1.  What is blood viscoelasticity?

Blood is a complex fluid whose flow properties are significantly affected by the arrangement, orientation and deformability of red blood cells.

Viscoelasticity is a rheological parameter that describes the flow properties of complex fluids like blood. There are two components to the viscoelasticity, the viscosity and the elasticity. The viscosity is related to the energy dissipated during flow primarily due to sliding and deformation of red blood cells and red blood cell aggregates. The elasticity is related to the energy stored during flow due to orientation and deformation of red blood cells.

2.  Why do oscillatory measurements of viscoelasticity provide a more thorough picture of the physiological flow properties of blood?

Blood flow in the circulation is pulsatile. With each beat, the heart pumps energy into the blood. This energy is dissipated and stored. How the blood will dissipate and store energy is related to both the viscosity and elasticity of the blood. Red blood cells (erythrocytes) play a dominant role in blood viscoelasticity and its response to pulsatile flow.

With oscillatory flow, the BioProfiler and Vilastic-3 can measure the viscosity that is related to energy dissipation and elasticity that is related to energy storage.

3.  Why are steady flow measurements of viscosity insufficient to describe the physiological flow properties of blood?Steady flow conditions do not replicate the pulsatility in the circulation and are blind to the significant parameter of elasticity.
4. Who was the first to demonstrate the viscoelasticity of blood?Professor George B. Thurston, of the University of Texas and President of Vilastic Scientific, first presented the viscoelasticity of blood as a function of shear rate in 1972.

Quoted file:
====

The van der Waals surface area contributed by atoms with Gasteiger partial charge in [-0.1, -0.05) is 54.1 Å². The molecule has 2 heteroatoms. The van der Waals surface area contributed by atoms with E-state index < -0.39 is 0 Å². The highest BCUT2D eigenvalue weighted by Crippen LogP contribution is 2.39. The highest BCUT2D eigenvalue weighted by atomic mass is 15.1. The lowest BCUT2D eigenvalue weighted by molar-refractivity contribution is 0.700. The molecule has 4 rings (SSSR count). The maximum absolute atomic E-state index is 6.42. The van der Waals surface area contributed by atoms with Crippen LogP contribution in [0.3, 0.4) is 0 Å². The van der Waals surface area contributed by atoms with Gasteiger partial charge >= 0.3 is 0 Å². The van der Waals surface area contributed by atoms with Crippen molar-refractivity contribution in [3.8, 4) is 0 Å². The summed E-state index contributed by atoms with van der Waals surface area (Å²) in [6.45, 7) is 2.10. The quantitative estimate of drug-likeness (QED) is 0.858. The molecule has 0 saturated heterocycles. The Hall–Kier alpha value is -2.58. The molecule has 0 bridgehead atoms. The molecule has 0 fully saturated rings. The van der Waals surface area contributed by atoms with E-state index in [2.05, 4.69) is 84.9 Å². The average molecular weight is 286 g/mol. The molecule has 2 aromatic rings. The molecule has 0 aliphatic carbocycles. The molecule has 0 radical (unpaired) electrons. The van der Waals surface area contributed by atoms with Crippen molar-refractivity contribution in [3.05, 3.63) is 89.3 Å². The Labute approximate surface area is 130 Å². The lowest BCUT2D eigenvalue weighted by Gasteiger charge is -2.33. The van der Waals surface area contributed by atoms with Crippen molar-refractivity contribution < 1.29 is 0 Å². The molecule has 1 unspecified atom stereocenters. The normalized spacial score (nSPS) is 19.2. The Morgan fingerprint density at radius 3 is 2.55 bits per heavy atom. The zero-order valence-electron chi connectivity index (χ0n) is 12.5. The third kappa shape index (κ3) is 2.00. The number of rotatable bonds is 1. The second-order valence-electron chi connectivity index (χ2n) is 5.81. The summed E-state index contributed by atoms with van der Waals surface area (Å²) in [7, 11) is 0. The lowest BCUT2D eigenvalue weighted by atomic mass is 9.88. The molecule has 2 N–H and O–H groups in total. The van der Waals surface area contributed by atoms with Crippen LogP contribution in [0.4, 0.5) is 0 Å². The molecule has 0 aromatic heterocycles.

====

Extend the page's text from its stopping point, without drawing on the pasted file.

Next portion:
5. How does the structure of the blood change during flow and how does it affect viscoelasticity?Blood is a viscoelastic fluid and its rheological properties, viscosity and elasticity, depend on the rate of flow or shear rate. The changes in viscosity and elasticity are a result of changes in the arrangement, orientation and stretching of the red blood cells. The viscoelastic profile of normal human blood can be divided into three regions: Region A – Low Shear RatesRegion B – Mid-Shear Rates and Region C – High Shear Rates.
Region A – Low Shear RatesIn the quiescent state, normal red blood cells will aggregate in a space efficient manner. In the low shear rate region, the cells are in large aggregates and as the shear rate increases, the size of the aggregates diminish. In this range of shear rates, the viscoelasticity is dominated by the aggregation properties of the red blood cells. Deformability plays a lesser role.

Low Shear Region